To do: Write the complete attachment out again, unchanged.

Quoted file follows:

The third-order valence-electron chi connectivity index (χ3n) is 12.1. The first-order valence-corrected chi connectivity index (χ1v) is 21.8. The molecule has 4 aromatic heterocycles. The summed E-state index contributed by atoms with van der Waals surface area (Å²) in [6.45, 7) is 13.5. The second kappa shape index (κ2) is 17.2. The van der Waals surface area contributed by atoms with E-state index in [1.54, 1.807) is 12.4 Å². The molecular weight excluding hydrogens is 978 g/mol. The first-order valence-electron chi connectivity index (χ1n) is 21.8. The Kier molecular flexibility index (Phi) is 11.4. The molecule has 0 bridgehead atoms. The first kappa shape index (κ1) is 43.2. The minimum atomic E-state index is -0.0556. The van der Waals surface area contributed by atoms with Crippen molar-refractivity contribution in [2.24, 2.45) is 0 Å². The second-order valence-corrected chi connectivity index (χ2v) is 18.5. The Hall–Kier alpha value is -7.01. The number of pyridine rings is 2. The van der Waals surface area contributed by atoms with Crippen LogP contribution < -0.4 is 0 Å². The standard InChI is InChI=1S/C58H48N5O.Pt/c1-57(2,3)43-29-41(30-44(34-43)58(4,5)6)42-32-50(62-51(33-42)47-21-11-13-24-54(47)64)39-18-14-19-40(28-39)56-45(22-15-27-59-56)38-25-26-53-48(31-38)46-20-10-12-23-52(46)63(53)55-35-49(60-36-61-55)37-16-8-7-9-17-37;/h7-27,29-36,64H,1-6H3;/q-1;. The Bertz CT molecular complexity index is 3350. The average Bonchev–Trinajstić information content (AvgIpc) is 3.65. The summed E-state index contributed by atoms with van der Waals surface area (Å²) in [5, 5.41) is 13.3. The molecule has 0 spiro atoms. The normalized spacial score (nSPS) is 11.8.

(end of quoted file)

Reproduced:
The third-order valence-electron chi connectivity index (χ3n) is 12.1. The first-order valence-corrected chi connectivity index (χ1v) is 21.8. The molecule has 4 aromatic heterocycles. The summed E-state index contributed by atoms with van der Waals surface area (Å²) in [6.45, 7) is 13.5. The second kappa shape index (κ2) is 17.2. The van der Waals surface area contributed by atoms with E-state index in [1.54, 1.807) is 12.4 Å². The molecular weight excluding hydrogens is 978 g/mol. The first-order valence-electron chi connectivity index (χ1n) is 21.8. The Kier molecular flexibility index (Phi) is 11.4. The molecule has 0 bridgehead atoms. The first kappa shape index (κ1) is 43.2. The minimum atomic E-state index is -0.0556. The van der Waals surface area contributed by atoms with Crippen molar-refractivity contribution in [2.24, 2.45) is 0 Å². The second-order valence-corrected chi connectivity index (χ2v) is 18.5. The Hall–Kier alpha value is -7.01. The number of pyridine rings is 2. The van der Waals surface area contributed by atoms with Crippen LogP contribution < -0.4 is 0 Å². The standard InChI is InChI=1S/C58H48N5O.Pt/c1-57(2,3)43-29-41(30-44(34-43)58(4,5)6)42-32-50(62-51(33-42)47-21-11-13-24-54(47)64)39-18-14-19-40(28-39)56-45(22-15-27-59-56)38-25-26-53-48(31-38)46-20-10-12-23-52(46)63(53)55-35-49(60-36-61-55)37-16-8-7-9-17-37;/h7-27,29-36,64H,1-6H3;/q-1;. The Bertz CT molecular complexity index is 3350. The average Bonchev–Trinajstić information content (AvgIpc) is 3.65. The summed E-state index contributed by atoms with van der Waals surface area (Å²) in [5, 5.41) is 13.3. The molecule has 0 spiro atoms. The normalized spacial score (nSPS) is 11.8.